Sure, you've heard of falling through the cracks. But rising through the cracks? It's a less common feat, unless you're a refiner like Valero Energy  (NYSE:VLO). Valero and its smaller competitors Frontier Oil (NYSE:FTO) and Western Refining (NYSE:WNR) rise along with crack spreads, a funky name for refining margins. Valero's second quarter shows just how potent results can be when cracks go through the roof.

For the quarter, Valero ran slightly less crude oil through its refineries, because of above-average outages. Low industrywide capacity utilization fed supply uncertainties, helping to prop up throughput margins, which ran at more than $18 per barrel. That's 16% higher than last year's then-record quarter.

There's obviously some bad news afoot, if you look at the movement of the stock price in recent sessions. It shouldn't be news to anyone that crack spreads are volatile, but they've definitely fallen fast enough in recent weeks to give observers a bit of whiplash. The culprit? Refiners are getting their act together and producing more gasoline. Crude oil prices keep hitting new highs, while the price of gasoline steadily ebbs from its late-May peak. Cracks have thus contracted like the pupils of a victim in a slasher flick.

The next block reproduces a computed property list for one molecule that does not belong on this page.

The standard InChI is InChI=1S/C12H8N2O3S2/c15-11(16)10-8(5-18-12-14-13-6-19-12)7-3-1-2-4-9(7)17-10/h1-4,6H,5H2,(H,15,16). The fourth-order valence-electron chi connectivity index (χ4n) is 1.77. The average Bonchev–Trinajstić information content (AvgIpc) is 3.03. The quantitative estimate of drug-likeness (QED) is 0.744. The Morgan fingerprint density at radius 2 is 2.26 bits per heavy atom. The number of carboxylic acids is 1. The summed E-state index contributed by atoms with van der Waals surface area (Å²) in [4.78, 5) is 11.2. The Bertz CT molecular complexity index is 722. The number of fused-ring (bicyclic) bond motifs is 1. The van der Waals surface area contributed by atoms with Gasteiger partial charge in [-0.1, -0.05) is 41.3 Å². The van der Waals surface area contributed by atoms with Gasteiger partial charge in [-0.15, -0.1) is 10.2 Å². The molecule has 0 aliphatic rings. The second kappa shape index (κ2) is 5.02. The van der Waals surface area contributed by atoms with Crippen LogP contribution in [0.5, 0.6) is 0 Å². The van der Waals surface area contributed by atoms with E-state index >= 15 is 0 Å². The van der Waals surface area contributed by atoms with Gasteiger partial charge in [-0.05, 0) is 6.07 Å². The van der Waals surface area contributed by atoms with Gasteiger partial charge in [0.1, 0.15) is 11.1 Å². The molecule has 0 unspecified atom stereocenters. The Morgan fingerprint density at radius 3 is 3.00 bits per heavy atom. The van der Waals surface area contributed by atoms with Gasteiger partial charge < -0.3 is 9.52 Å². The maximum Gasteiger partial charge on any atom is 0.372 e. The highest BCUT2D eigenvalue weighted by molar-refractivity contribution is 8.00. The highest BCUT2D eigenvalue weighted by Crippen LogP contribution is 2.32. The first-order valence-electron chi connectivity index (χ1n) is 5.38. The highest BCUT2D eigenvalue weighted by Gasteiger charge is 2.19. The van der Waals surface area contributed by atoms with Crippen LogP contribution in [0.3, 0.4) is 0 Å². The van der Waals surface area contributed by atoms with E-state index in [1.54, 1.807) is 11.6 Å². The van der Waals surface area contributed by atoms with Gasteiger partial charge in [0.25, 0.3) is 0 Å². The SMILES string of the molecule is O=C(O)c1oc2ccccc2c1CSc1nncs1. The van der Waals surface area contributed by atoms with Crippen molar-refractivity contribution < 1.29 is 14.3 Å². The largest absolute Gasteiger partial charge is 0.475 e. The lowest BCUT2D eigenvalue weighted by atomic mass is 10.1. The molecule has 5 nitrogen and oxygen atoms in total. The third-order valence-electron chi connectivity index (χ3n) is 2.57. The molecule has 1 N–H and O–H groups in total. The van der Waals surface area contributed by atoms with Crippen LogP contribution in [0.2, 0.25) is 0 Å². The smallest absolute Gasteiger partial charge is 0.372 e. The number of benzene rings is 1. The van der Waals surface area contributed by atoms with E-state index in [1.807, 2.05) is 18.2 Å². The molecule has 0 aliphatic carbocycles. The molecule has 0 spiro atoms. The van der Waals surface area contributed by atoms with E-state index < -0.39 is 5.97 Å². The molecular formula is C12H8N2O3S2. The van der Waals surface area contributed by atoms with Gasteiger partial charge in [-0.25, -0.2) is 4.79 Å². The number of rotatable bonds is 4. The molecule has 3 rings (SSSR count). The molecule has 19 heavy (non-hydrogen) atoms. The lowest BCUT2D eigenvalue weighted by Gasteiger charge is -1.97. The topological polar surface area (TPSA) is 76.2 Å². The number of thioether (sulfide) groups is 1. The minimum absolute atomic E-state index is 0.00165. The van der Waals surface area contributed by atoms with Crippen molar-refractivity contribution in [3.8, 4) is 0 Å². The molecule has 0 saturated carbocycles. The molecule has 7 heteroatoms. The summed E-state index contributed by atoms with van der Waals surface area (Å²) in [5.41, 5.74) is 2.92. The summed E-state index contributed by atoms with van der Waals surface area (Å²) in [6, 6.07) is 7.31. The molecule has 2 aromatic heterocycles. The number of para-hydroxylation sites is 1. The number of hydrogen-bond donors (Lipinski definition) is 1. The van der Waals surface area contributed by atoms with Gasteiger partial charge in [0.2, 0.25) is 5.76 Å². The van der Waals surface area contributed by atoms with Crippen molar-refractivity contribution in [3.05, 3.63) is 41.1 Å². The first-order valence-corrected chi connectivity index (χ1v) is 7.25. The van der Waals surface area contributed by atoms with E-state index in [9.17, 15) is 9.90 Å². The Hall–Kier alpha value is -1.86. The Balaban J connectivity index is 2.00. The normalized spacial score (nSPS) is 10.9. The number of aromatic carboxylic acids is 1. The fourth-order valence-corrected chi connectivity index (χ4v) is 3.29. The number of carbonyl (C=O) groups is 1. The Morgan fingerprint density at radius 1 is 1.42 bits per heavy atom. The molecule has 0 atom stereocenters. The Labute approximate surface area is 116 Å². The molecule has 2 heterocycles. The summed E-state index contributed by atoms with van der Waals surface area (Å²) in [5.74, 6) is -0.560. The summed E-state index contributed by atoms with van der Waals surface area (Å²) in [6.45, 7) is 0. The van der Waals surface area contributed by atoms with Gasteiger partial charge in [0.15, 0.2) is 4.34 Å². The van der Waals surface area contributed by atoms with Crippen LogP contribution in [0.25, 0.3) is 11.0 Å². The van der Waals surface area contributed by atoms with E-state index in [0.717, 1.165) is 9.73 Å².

Just as Fording Canadian Coal (NYSE:FDG) and other metallurgical coal producers are getting clocked for bringing more coal to market, the refiners getting are reamed for improving the nation's gasoline supply. As a big fan of properly structured economic incentives, I find these screwy dynamics pretty frustrating.

Wackiness aside, Valero isn't headed for the poorhouse just because its cracks are narrowing. As management noted on the call, the firm's profitability is still historically excellent. Like ConocoPhillips (NYSE:COP), Valero's got a massive buyback under way, which may prove savvy if investors turn out to be fleeing this high-quality stock too readily. With the shares valued at around six times trailing income from continuing operations, I think the purchase will be looked upon favorably in hindsight.

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Fool contributor Toby Shute doesn't own shares in any company mentioned. The Motley Fool has a favorable disclosure policy.